Peru-Chile maritime dispute arrives at The Hague

Peru began proceedings against Chile today at the International Court of Justice, ICJ, in The Hague over a maritime dispute that dates back 120 years. According to the ICJ, the dispute is related to “the delimitation of the boundary between the maritime zones of the two States in the Pacific Ocean” and the recognition of “a maritime zone lying within 200 nautical miles of Peru’s coast.”

The dispute dates back to the 1879 – 1883 War of the Pacific, in which Peru and Bolivia lost substantial territory to Chile. Central to the row is 38,000 square kilometers, or about 14,500 square miles, of fishing-rich sea which Chile currently controls.

The maritime dispute has caused considerable tension in the past. In August 2007, Chile recalled its ambassador from Peru after the State-run newspaper, daily El Peruano, published an official map that indicated Peru’s control over the contentious area.

Peru has claimed that the maritime zone has never been delimited, however Chile says the current border was established under two agreements signed in the 1950s.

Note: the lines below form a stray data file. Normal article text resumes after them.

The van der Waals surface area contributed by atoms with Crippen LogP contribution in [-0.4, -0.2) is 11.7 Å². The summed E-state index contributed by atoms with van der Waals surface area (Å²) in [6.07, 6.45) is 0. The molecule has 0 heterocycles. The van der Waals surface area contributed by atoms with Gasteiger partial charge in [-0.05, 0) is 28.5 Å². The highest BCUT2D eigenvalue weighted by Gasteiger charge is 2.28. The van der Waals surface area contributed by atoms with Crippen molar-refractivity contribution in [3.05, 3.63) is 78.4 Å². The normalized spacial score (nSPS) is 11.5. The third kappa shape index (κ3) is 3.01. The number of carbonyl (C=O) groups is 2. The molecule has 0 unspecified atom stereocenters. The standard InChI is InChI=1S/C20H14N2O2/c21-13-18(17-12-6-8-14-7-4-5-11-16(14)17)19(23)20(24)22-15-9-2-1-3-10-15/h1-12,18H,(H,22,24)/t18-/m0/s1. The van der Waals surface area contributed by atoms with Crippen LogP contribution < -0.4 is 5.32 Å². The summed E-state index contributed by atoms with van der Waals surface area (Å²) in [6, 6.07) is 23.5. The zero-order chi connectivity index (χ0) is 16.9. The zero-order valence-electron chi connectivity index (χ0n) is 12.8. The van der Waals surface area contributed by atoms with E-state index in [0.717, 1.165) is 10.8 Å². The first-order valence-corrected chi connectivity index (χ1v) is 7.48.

Peru’s application at the ICJ “requests the Court determines the course of the boundary between the maritime zones of the two States in accordance with international law.”

Peru also requests the Court “declares that Peru possesses exclusive sovereign rights in the maritime area situated within the limit of 200 nautical miles from its coast but outside Chile’s exclusive economic zone or continental shelf.”

The current border is parallel to the equator cutting west across the pacific. Peru’s proposed border follows the countries south-western sloping border into the ocean.

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